The oral, third-generation, irreversible epidermal growth factor receptor tyrosine kinase inhibitor (EGFR-TKI) osimertinib is superior to standard EGFR-TKIs including gefitinib and erlotinib as a first-line treatment for EGFR mutation-positive advanced non-small cell lung cancer (NSCLC), according to a recent study.
In a double-blind, phase 3 trial, researchers evaluated 556 patients with previously-untreated, EGFR mutation-positive advanced NSCLC. Patients were randomly assigned 1:1 to receive once-daily osimertinib (80 mg), or either once-daily gefitinib (250 mg) or once-daily erlotinib (150 mg).
The primary endpoint was defined as progression-free survival as determined by investigators.
Results of the study demonstrated that median progression-free survival was significantly longer with osimertinib (18.9 months) vs standard EGFR-TKIs (10.2 months), with a hazard ratio of 0.46 for disease progression or death. The researchers observed similar objective response rates in both those on osimertinib (80%) and those on standard EGFR-TKIs (76%). Additionally, median duration of response was 17.2 months in the osimertinib group compared with 8.5 months in the standard EGFR-TKI group.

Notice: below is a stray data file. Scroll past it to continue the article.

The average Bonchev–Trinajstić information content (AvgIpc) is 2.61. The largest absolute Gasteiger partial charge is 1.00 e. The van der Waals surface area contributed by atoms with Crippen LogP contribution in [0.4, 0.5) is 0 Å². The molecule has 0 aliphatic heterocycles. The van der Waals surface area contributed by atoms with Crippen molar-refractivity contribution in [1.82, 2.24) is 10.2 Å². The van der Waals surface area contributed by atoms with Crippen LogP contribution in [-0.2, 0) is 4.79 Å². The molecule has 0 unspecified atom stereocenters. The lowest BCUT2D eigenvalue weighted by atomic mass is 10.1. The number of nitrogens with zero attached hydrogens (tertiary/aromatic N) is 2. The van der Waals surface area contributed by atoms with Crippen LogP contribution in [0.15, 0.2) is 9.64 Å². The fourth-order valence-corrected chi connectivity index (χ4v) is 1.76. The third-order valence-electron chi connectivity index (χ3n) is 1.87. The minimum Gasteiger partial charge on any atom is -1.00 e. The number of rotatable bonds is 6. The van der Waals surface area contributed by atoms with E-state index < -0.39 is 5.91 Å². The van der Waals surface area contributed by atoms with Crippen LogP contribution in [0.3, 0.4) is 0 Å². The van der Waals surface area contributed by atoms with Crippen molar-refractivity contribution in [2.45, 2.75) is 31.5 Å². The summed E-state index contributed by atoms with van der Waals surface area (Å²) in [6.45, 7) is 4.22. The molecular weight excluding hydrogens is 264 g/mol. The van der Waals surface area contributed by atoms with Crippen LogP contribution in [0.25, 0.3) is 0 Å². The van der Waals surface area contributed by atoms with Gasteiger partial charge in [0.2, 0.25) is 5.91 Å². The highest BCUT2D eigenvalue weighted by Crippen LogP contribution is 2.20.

The 18-month survival rate was 83% in patients on osimertinib vs 71% in patients on standard EGFR-TKIs, with a hazard ratio of 0.63 for death. Adverse events of grade 3 or higher occurred less frequently with osimertinib (34%) vs standard EGFR-TKIs (45%).
The researchers noted that data on overall survival had been immature (25% maturity) at the interim analysis.
“Osimertinib showed efficacy superior to that of standard EGFR-TKIs in the first-line treatment of EGFR mutation-positive advanced NSCLC, with a similar safety profile and lower rates of serious adverse events,” the researchers concluded. —Christina Vogt